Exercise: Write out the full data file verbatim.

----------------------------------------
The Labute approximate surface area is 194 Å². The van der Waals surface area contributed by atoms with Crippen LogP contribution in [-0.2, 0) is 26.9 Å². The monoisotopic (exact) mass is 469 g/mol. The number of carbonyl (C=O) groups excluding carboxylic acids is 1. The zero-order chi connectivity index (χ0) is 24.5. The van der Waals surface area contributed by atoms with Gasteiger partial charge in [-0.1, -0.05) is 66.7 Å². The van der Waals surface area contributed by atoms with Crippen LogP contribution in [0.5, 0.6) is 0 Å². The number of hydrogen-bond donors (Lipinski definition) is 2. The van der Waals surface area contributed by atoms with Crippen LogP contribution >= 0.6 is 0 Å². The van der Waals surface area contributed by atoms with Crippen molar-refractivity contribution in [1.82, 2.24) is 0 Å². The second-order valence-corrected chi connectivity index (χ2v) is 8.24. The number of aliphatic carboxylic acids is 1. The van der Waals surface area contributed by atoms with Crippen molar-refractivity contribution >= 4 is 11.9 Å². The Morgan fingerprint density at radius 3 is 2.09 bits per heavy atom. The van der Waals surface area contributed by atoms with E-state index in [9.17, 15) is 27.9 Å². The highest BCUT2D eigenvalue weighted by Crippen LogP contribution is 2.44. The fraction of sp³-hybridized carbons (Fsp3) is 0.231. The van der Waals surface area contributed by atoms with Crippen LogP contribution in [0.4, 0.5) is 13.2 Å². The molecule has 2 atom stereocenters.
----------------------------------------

The Labute approximate surface area is 194 Å². The van der Waals surface area contributed by atoms with Crippen LogP contribution in [-0.2, 0) is 26.9 Å². The monoisotopic (exact) mass is 469 g/mol. The number of carbonyl (C=O) groups excluding carboxylic acids is 1. The zero-order chi connectivity index (χ0) is 24.5. The van der Waals surface area contributed by atoms with Gasteiger partial charge in [-0.1, -0.05) is 66.7 Å². The van der Waals surface area contributed by atoms with Crippen LogP contribution in [0.5, 0.6) is 0 Å². The number of hydrogen-bond donors (Lipinski definition) is 2. The van der Waals surface area contributed by atoms with Crippen LogP contribution >= 0.6 is 0 Å². The van der Waals surface area contributed by atoms with Crippen molar-refractivity contribution in [1.82, 2.24) is 0 Å². The second-order valence-corrected chi connectivity index (χ2v) is 8.24. The number of aliphatic carboxylic acids is 1. The van der Waals surface area contributed by atoms with Crippen molar-refractivity contribution >= 4 is 11.9 Å². The Morgan fingerprint density at radius 3 is 2.09 bits per heavy atom. The van der Waals surface area contributed by atoms with E-state index in [9.17, 15) is 27.9 Å². The highest BCUT2D eigenvalue weighted by Crippen LogP contribution is 2.44. The fraction of sp³-hybridized carbons (Fsp3) is 0.231. The van der Waals surface area contributed by atoms with Crippen LogP contribution in [0.4, 0.5) is 13.2 Å². The molecule has 2 atom stereocenters.